By Sarah Smellie, The Canadian Press on January 14, 2021.
ST. JOHN’S, N.L. – The Supreme Court of Canada has refused a bid by the Roman Catholic archdiocese in St. John’s to appeal a ruling that found it liable for sexual abuse at the former Mount Cashel orphanage.
Thursday’s court decision ends a legal battle that first shook Newfoundland and Labrador decades ago. It also determines once and for all that the church has a responsibility to the victims of the abuse that took place at the notorious former orphanage, at the hands of the Christian Brothers in the 1950s.
Geoff Budden, the victims’ lawyer, said the archdiocese will have to pay about $2 million, divided among the four lead plaintiffs in the case. There are dozens more victims, Budden said in an interview Wednesday, adding that a process will be set up to determine how much they may be entitled to.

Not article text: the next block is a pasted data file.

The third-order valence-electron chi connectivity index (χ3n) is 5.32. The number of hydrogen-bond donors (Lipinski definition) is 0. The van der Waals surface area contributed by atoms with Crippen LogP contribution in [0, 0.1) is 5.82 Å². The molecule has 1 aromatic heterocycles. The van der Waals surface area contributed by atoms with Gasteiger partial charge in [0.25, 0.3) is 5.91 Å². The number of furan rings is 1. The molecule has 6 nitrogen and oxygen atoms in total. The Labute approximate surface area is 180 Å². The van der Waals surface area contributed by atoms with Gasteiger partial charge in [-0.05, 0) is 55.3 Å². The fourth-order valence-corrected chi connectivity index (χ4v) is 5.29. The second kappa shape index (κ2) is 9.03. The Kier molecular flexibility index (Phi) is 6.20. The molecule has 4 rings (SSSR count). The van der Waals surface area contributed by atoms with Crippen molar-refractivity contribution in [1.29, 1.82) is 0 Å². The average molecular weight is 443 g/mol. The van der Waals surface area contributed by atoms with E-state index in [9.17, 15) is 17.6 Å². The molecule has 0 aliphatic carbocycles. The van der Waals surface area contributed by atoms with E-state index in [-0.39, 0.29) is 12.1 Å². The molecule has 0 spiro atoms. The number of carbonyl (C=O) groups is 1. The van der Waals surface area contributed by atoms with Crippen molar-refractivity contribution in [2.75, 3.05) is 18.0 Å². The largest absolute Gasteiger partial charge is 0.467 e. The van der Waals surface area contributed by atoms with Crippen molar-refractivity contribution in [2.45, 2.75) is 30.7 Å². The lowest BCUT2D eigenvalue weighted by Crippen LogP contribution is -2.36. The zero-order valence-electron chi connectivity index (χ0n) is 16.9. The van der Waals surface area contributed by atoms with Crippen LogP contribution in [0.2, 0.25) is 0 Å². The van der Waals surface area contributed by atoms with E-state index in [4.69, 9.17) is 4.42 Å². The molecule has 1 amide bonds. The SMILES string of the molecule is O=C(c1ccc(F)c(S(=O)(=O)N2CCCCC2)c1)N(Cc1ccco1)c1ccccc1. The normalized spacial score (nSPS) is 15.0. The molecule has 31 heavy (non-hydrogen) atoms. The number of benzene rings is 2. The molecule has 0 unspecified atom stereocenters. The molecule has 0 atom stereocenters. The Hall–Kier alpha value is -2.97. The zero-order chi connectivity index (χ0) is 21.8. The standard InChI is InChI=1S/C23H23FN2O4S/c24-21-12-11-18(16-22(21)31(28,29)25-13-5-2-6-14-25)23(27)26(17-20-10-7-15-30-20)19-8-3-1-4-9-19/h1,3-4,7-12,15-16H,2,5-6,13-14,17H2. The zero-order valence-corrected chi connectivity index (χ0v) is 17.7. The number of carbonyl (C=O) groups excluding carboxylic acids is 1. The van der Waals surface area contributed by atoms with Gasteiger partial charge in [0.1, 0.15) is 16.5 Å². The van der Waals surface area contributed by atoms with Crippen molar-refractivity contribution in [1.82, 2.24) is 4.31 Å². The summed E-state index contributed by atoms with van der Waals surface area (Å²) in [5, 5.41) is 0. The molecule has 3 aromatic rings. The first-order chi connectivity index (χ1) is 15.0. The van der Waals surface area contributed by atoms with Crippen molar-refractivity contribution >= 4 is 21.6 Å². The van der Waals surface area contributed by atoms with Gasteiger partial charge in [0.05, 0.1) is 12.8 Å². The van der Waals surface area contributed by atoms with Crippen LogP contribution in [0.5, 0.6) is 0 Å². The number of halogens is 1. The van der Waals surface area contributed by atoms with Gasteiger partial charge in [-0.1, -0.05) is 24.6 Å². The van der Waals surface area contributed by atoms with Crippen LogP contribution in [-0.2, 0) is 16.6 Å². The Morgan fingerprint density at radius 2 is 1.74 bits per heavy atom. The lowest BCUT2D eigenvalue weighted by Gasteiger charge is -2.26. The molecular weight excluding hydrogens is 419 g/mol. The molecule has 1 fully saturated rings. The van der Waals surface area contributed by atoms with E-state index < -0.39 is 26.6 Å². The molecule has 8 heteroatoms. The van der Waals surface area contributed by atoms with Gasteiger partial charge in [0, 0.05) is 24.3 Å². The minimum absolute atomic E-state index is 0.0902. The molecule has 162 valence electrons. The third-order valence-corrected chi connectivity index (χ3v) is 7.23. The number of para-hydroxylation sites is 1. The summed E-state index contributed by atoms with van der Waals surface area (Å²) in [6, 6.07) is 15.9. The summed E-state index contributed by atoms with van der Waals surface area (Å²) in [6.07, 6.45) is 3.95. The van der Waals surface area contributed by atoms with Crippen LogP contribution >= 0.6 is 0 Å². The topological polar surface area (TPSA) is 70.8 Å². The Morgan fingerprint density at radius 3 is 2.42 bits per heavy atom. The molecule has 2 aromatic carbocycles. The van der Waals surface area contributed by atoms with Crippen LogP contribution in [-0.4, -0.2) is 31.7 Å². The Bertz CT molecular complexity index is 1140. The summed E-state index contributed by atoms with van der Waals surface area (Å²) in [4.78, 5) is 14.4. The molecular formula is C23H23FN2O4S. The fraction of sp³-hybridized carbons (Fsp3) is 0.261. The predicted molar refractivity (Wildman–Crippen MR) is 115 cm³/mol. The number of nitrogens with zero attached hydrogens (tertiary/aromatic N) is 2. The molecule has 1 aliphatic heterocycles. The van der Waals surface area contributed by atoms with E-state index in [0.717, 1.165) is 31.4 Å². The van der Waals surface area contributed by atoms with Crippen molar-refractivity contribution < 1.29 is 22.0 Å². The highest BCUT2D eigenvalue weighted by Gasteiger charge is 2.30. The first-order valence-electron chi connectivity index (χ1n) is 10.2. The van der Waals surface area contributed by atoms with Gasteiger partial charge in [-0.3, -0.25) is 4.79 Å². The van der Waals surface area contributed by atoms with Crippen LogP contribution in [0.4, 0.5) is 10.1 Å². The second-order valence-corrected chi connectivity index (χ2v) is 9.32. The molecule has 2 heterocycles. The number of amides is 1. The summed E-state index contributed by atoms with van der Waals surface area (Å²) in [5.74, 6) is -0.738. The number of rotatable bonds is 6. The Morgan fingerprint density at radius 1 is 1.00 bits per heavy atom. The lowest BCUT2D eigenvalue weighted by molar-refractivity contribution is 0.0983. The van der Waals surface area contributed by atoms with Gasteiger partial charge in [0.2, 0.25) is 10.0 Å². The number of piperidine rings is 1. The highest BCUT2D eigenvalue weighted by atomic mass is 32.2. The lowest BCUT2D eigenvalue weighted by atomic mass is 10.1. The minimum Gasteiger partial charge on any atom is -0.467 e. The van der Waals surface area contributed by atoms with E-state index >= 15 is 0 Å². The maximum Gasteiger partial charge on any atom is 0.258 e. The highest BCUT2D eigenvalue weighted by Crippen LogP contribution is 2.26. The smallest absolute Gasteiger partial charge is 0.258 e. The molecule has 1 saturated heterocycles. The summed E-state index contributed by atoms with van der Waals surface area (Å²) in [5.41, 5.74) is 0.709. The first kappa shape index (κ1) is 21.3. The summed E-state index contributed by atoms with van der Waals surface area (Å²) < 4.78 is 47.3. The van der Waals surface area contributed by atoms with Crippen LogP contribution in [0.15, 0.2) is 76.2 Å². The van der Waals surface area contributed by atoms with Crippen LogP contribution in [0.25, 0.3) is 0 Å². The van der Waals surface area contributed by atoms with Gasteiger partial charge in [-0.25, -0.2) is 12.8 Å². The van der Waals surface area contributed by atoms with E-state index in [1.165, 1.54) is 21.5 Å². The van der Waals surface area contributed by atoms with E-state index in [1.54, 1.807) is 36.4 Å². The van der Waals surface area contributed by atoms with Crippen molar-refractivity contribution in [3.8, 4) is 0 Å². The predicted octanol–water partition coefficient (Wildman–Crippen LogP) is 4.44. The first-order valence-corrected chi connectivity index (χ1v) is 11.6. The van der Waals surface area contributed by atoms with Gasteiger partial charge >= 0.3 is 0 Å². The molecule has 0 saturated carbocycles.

St. John’s archdiocese issued a statement Thursday saying it will not comment on the court’s decision until it had reviewed it with lawyers.
“The archdiocese of St. John’s has immense sympathy for those who suffered abuse at Mount Cashel Orphanage,” the statement said. “We ask that all join with us in praying for healing for those who suffer as a result of the abuse.”
The public first learned about the sexual abuse that occurred at the orphanage in the 1980s. Following a public inquiry into the abuse, known as the Hughes inquiry, several Brothers were prosecuted and convicted. Mount Cashel was closed in 1990 and demolished in 1992.
The legal battle began in December 1999 and Budden estimates he’s been in court 30 or 40 times to see the case through. The victims, who were boys at the time of the abuse, are now in their 70s and 80s.
After a winding series of court cases, which included the North American branch of the Christian Brothers order filing for bankruptcy, the Newfoundland and Labrador Court of Appeal determined in July that the city’s Roman Catholic Episcopal Corporation was liable for the abuse.
In September, the archdiocese of St. John’s applied to the Supreme Court for leave to appeal that decision, saying the ruling sets a precedent with “profound implications” for its future operations.
As is custom, the court did not provide a reason for its decision to deny the request.
This report by The Canadian Press was first published Jan. 14, 2021.